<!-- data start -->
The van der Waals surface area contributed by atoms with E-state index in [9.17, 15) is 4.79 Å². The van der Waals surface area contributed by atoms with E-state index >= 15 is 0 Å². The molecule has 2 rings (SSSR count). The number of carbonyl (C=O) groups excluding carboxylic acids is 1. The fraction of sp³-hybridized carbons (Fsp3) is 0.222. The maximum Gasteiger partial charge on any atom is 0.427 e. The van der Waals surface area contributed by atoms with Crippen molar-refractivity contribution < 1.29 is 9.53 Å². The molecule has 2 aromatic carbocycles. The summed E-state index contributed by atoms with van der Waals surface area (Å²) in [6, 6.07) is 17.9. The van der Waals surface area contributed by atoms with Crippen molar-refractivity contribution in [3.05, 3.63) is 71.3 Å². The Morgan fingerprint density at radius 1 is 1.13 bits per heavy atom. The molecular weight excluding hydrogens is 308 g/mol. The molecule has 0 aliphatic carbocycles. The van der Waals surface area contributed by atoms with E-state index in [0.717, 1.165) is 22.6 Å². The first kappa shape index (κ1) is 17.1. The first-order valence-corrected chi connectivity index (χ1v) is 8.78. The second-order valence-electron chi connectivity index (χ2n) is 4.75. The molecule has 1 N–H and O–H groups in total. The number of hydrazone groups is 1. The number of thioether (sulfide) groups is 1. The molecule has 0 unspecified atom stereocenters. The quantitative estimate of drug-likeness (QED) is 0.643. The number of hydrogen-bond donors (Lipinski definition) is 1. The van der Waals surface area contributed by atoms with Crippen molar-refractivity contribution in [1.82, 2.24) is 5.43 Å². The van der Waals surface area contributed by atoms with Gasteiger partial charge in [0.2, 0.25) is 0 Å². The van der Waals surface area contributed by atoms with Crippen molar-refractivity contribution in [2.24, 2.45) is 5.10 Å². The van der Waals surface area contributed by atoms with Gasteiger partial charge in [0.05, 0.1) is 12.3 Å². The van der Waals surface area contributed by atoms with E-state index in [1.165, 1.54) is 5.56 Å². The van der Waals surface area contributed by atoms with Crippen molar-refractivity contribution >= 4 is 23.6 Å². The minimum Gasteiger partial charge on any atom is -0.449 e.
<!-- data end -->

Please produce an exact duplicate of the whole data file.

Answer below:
The van der Waals surface area contributed by atoms with E-state index in [9.17, 15) is 4.79 Å². The van der Waals surface area contributed by atoms with E-state index >= 15 is 0 Å². The molecule has 2 rings (SSSR count). The number of carbonyl (C=O) groups excluding carboxylic acids is 1. The fraction of sp³-hybridized carbons (Fsp3) is 0.222. The maximum Gasteiger partial charge on any atom is 0.427 e. The van der Waals surface area contributed by atoms with Crippen molar-refractivity contribution < 1.29 is 9.53 Å². The molecule has 2 aromatic carbocycles. The summed E-state index contributed by atoms with van der Waals surface area (Å²) in [6, 6.07) is 17.9. The van der Waals surface area contributed by atoms with Crippen molar-refractivity contribution in [3.05, 3.63) is 71.3 Å². The Morgan fingerprint density at radius 1 is 1.13 bits per heavy atom. The molecular weight excluding hydrogens is 308 g/mol. The molecule has 0 aliphatic carbocycles. The van der Waals surface area contributed by atoms with E-state index in [0.717, 1.165) is 22.6 Å². The first kappa shape index (κ1) is 17.1. The first-order valence-corrected chi connectivity index (χ1v) is 8.78. The second-order valence-electron chi connectivity index (χ2n) is 4.75. The molecule has 1 N–H and O–H groups in total. The number of hydrazone groups is 1. The number of thioether (sulfide) groups is 1. The molecule has 0 unspecified atom stereocenters. The quantitative estimate of drug-likeness (QED) is 0.643. The number of hydrogen-bond donors (Lipinski definition) is 1. The van der Waals surface area contributed by atoms with Crippen molar-refractivity contribution in [1.82, 2.24) is 5.43 Å². The van der Waals surface area contributed by atoms with Gasteiger partial charge in [0.2, 0.25) is 0 Å². The van der Waals surface area contributed by atoms with Crippen molar-refractivity contribution in [2.24, 2.45) is 5.10 Å². The van der Waals surface area contributed by atoms with Gasteiger partial charge in [0.05, 0.1) is 12.3 Å². The van der Waals surface area contributed by atoms with E-state index in [1.165, 1.54) is 5.56 Å². The van der Waals surface area contributed by atoms with Crippen molar-refractivity contribution >= 4 is 23.6 Å². The minimum Gasteiger partial charge on any atom is -0.449 e.